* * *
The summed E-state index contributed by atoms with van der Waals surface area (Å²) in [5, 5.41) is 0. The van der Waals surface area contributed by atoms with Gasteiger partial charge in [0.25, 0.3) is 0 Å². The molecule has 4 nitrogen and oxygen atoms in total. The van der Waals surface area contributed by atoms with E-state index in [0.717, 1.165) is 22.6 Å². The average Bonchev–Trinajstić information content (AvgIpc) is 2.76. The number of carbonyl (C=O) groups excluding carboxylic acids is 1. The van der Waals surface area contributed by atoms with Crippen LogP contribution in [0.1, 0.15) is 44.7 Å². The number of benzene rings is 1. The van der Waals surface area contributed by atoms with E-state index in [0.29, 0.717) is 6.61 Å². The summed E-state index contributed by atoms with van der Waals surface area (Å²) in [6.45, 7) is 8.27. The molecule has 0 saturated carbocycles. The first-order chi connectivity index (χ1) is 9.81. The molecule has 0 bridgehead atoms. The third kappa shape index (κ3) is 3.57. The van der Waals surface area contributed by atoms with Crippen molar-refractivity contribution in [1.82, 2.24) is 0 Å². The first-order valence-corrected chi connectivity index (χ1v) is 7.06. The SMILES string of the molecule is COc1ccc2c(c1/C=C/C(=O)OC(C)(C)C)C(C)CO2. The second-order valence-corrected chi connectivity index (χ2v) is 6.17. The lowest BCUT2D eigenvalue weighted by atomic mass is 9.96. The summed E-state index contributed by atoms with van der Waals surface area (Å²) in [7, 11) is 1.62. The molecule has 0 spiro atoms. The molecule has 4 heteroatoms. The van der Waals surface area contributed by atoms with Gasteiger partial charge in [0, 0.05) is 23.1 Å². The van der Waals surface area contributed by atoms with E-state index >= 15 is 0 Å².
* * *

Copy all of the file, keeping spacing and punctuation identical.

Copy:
The summed E-state index contributed by atoms with van der Waals surface area (Å²) in [5, 5.41) is 0. The van der Waals surface area contributed by atoms with Gasteiger partial charge in [0.25, 0.3) is 0 Å². The molecule has 4 nitrogen and oxygen atoms in total. The van der Waals surface area contributed by atoms with E-state index in [0.717, 1.165) is 22.6 Å². The average Bonchev–Trinajstić information content (AvgIpc) is 2.76. The number of carbonyl (C=O) groups excluding carboxylic acids is 1. The van der Waals surface area contributed by atoms with Crippen LogP contribution in [0.1, 0.15) is 44.7 Å². The number of benzene rings is 1. The van der Waals surface area contributed by atoms with E-state index in [0.29, 0.717) is 6.61 Å². The summed E-state index contributed by atoms with van der Waals surface area (Å²) in [6.45, 7) is 8.27. The molecule has 0 saturated carbocycles. The first-order chi connectivity index (χ1) is 9.81. The molecule has 0 bridgehead atoms. The third kappa shape index (κ3) is 3.57. The van der Waals surface area contributed by atoms with Crippen molar-refractivity contribution in [1.82, 2.24) is 0 Å². The first-order valence-corrected chi connectivity index (χ1v) is 7.06. The SMILES string of the molecule is COc1ccc2c(c1/C=C/C(=O)OC(C)(C)C)C(C)CO2. The second-order valence-corrected chi connectivity index (χ2v) is 6.17. The lowest BCUT2D eigenvalue weighted by atomic mass is 9.96. The summed E-state index contributed by atoms with van der Waals surface area (Å²) in [7, 11) is 1.62. The molecule has 0 spiro atoms. The molecule has 4 heteroatoms. The van der Waals surface area contributed by atoms with Gasteiger partial charge in [0, 0.05) is 23.1 Å². The van der Waals surface area contributed by atoms with E-state index >= 15 is 0 Å².